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Accounting for All of a Person's Limitations in Assessing a Disability Claim

Posted on in Social Security Disability

IL disability lawyerOne of the steps in assessing an application for Social Security disability benefits is looking at what jobs, if any, a person could perform when taking into account all of their physical and mental limitations. This is normally accomplished by having the administrative law judge (ALJ) posing a “hypothetical question” to a vocational expert (VE) during a disability hearing. It is critical that the ALJ includes all of the applicant's impairments in posing this question; otherwise, the VE's answer may not accurately reflect the applicant's actual job potential.

Illinois Judge Orders Social Security to Reconsider Limits on Applicant's “Concentration, Persistence, and Pace”

Here is a recent example of an ALJ failing to ask the right question. In Kenneth L. v. Saul, the plaintiff applied for Supplemental Security Income (SSI) benefits from Social Security. SSI is a need-based program available to low-income individuals who meet the same disability criteria as for Social Security Disability Insurance benefits. So the legal issues in this case would be equally applicable to a plaintiff seeking disability benefits.

After a hearing, an ALJ denied the plaintiff's application after determining he retained the residual functional capacity (RFC) to perform “a full range of work at all exertional levels,” provided the work was limited to “simple, routine and repetitive tasks not requiring work at a production rate pace.” As is standard practice, the ALJ based this conclusion on a VE's response to a hypothetical question.

But a federal judge said the ALJ's hypothetical question did not “appropriately address Plaintiff's impairments in concentration, persistence, or pace.” During the hearing, the ALJ received testimony from two state agency psychologists who reviewed the plaintiff's records. Both consultants said the plaintiff had “moderate limitations” in “maintaining attention and concentration for extended periods,” remembering or carrying out detailed instructions, and working with other people without getting distracted.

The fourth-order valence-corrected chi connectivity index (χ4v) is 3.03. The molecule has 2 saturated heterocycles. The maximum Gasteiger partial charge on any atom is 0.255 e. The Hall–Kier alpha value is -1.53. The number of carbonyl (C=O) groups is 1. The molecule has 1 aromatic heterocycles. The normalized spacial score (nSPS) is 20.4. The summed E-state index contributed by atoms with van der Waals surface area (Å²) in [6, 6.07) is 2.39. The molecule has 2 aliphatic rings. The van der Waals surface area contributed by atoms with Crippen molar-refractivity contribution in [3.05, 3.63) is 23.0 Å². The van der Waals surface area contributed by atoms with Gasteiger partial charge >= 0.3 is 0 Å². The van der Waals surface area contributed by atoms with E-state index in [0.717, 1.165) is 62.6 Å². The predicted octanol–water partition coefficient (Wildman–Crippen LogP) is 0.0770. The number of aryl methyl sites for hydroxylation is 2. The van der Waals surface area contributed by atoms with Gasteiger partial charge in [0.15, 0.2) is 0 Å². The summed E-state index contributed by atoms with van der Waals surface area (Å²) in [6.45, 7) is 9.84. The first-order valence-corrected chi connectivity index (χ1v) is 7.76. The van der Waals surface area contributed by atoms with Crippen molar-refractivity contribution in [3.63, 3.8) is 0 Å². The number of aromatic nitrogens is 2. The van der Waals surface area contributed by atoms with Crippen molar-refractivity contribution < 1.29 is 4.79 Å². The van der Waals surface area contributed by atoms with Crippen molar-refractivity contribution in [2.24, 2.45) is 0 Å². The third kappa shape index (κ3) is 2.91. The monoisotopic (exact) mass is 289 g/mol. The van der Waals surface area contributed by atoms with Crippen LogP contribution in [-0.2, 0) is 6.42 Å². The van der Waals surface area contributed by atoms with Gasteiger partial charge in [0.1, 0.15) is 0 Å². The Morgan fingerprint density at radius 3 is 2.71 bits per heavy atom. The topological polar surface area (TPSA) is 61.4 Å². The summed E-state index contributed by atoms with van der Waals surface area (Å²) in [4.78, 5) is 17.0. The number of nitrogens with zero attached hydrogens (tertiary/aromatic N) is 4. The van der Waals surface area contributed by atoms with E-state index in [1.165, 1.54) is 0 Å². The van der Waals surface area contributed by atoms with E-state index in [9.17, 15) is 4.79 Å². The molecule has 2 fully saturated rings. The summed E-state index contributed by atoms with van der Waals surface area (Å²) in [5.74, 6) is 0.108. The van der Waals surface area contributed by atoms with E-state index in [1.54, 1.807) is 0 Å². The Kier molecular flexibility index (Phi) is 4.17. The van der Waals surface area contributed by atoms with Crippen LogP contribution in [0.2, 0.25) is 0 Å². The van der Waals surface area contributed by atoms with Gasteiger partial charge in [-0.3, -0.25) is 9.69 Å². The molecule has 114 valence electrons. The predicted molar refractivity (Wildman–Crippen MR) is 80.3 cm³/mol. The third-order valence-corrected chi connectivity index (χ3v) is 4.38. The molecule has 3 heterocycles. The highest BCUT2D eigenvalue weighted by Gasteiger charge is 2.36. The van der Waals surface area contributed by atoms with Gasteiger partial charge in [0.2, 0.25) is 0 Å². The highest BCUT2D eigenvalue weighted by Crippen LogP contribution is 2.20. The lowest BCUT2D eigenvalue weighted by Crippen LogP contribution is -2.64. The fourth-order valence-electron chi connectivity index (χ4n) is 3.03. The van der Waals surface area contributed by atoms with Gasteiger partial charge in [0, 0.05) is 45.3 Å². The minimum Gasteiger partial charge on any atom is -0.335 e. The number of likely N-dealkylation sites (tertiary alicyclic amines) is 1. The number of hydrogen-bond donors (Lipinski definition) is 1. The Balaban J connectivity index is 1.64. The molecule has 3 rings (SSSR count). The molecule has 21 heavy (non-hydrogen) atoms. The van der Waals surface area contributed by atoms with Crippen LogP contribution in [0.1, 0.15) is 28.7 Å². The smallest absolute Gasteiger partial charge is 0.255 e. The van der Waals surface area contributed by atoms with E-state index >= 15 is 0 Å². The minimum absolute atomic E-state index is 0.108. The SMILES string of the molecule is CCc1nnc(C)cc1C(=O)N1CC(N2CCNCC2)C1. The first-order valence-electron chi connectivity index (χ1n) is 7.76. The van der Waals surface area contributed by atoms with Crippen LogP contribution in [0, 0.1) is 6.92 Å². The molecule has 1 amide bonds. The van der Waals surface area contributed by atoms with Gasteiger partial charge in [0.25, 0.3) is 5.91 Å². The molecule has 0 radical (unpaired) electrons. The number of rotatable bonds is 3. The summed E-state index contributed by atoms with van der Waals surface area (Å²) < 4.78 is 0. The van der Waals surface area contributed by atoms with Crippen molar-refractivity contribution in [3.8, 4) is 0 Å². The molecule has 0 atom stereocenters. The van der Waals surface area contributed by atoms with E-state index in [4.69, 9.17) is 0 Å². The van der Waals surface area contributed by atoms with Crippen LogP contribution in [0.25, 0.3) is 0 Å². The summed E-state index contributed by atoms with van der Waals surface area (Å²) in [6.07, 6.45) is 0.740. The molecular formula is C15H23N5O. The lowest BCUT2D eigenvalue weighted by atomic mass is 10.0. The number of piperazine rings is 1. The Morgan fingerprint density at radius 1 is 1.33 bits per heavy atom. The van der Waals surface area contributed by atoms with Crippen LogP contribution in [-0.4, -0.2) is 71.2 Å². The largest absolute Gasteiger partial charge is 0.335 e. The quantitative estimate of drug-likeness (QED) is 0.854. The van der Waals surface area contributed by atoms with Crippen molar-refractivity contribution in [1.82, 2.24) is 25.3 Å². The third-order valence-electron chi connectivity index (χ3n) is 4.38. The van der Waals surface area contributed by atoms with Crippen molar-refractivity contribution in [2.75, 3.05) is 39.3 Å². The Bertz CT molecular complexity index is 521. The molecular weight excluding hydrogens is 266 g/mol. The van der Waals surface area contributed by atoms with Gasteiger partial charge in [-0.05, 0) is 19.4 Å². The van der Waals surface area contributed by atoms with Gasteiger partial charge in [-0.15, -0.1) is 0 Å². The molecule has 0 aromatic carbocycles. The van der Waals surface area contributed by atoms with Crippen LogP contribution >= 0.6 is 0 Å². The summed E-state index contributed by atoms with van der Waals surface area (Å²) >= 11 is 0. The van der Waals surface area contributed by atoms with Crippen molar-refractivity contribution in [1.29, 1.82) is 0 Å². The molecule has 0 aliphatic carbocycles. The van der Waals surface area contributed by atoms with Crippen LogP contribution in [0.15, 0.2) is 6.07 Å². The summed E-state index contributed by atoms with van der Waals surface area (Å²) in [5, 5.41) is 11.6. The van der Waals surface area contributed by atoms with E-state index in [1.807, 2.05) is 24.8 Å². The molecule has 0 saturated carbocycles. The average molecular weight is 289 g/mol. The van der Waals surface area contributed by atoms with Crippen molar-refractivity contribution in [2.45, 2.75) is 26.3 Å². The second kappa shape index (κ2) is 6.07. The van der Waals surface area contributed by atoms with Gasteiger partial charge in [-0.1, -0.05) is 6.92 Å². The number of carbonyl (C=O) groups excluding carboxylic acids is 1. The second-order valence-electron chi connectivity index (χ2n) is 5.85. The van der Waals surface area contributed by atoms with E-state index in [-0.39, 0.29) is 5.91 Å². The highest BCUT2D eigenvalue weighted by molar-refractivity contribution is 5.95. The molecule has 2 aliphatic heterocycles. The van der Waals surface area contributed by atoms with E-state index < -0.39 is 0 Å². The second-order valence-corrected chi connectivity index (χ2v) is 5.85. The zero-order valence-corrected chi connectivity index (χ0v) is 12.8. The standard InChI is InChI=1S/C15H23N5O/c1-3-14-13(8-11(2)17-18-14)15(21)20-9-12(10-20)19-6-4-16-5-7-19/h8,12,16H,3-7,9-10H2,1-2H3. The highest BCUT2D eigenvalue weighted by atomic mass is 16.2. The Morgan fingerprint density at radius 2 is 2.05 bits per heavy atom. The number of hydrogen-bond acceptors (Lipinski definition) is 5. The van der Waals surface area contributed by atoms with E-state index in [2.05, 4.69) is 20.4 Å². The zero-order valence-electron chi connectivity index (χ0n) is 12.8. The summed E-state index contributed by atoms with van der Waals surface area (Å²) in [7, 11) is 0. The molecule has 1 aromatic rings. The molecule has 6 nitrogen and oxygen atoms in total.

The ALJ, as noted above, limited the hypothetical question to asking the VE what jobs someone could perform if limited to “simple, routine and repetitive tasks.” This did not, in the judge's view, match what the consultants said. Indeed, the U.S. Seventh Circuit Court of Appeals has “repeatedly rejected” the framing of an applicant's “limitations in concentration, persistence” in such a manner.

Put another way, the ALJ's questions to the VE should have been more precise. For instance, the doctors said the plaintiff was “limited to simple 1-2 step unskilled tasks.” The ALJ did not include this information in her RFC or her hypothetical question. The judge said this was just one example of a clear failure to “account for all of [the] Plaintiff's limitations.” A new hearing was therefore necessary.

Speak with an Illinois Social Security Disability Attorney Today

Social Security often takes improper shortcuts when it comes to assessing a disability application. One way you can combat this problem is by working with an experienced Chicago disability benefits lawyer who understands the system and will fight for your rights. Contact Pearson Disability Law, LLC, at 312-999-0999 today to schedule a free consultation with a member of our team.




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